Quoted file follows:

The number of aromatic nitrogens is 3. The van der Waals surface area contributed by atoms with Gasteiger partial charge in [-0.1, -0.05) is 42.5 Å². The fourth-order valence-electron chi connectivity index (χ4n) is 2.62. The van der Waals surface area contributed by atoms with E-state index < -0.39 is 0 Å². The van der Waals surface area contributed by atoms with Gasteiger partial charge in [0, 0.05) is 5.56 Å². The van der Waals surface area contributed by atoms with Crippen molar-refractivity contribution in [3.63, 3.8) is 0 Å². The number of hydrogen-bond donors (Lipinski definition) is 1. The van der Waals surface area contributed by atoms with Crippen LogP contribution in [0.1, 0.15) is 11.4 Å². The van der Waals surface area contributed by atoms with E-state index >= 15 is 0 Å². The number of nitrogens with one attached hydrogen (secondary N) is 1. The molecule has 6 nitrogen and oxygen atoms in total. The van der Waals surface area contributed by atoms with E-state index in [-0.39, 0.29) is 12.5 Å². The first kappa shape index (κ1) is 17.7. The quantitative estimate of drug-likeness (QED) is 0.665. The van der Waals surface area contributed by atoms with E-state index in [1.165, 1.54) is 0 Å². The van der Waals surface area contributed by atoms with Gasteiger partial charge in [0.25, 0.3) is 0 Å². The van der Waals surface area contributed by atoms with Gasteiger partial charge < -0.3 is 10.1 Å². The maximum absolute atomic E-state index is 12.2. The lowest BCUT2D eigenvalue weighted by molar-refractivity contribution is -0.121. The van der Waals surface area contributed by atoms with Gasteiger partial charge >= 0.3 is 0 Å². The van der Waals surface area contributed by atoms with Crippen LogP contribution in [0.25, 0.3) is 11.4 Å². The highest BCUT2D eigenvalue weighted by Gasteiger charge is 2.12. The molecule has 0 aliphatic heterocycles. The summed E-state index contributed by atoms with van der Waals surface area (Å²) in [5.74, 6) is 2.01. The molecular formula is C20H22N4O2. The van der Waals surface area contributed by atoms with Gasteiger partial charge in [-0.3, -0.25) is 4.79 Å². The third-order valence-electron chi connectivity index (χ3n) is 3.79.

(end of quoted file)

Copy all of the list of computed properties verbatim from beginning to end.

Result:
The number of aromatic nitrogens is 3. The van der Waals surface area contributed by atoms with Gasteiger partial charge in [-0.1, -0.05) is 42.5 Å². The fourth-order valence-electron chi connectivity index (χ4n) is 2.62. The van der Waals surface area contributed by atoms with E-state index < -0.39 is 0 Å². The van der Waals surface area contributed by atoms with Gasteiger partial charge in [0, 0.05) is 5.56 Å². The van der Waals surface area contributed by atoms with Crippen molar-refractivity contribution in [3.63, 3.8) is 0 Å². The number of hydrogen-bond donors (Lipinski definition) is 1. The van der Waals surface area contributed by atoms with Crippen LogP contribution in [0.1, 0.15) is 11.4 Å². The van der Waals surface area contributed by atoms with E-state index >= 15 is 0 Å². The number of nitrogens with one attached hydrogen (secondary N) is 1. The molecule has 6 nitrogen and oxygen atoms in total. The van der Waals surface area contributed by atoms with E-state index in [-0.39, 0.29) is 12.5 Å². The first kappa shape index (κ1) is 17.7. The quantitative estimate of drug-likeness (QED) is 0.665. The van der Waals surface area contributed by atoms with E-state index in [1.165, 1.54) is 0 Å². The van der Waals surface area contributed by atoms with Gasteiger partial charge in [0.25, 0.3) is 0 Å². The van der Waals surface area contributed by atoms with Gasteiger partial charge < -0.3 is 10.1 Å². The maximum absolute atomic E-state index is 12.2. The lowest BCUT2D eigenvalue weighted by molar-refractivity contribution is -0.121. The van der Waals surface area contributed by atoms with Gasteiger partial charge >= 0.3 is 0 Å². The van der Waals surface area contributed by atoms with Crippen LogP contribution in [0.25, 0.3) is 11.4 Å². The highest BCUT2D eigenvalue weighted by Gasteiger charge is 2.12. The molecule has 0 aliphatic heterocycles. The summed E-state index contributed by atoms with van der Waals surface area (Å²) in [5.74, 6) is 2.01. The molecular formula is C20H22N4O2. The van der Waals surface area contributed by atoms with Gasteiger partial charge in [-0.3, -0.25) is 4.79 Å². The third-order valence-electron chi connectivity index (χ3n) is 3.79.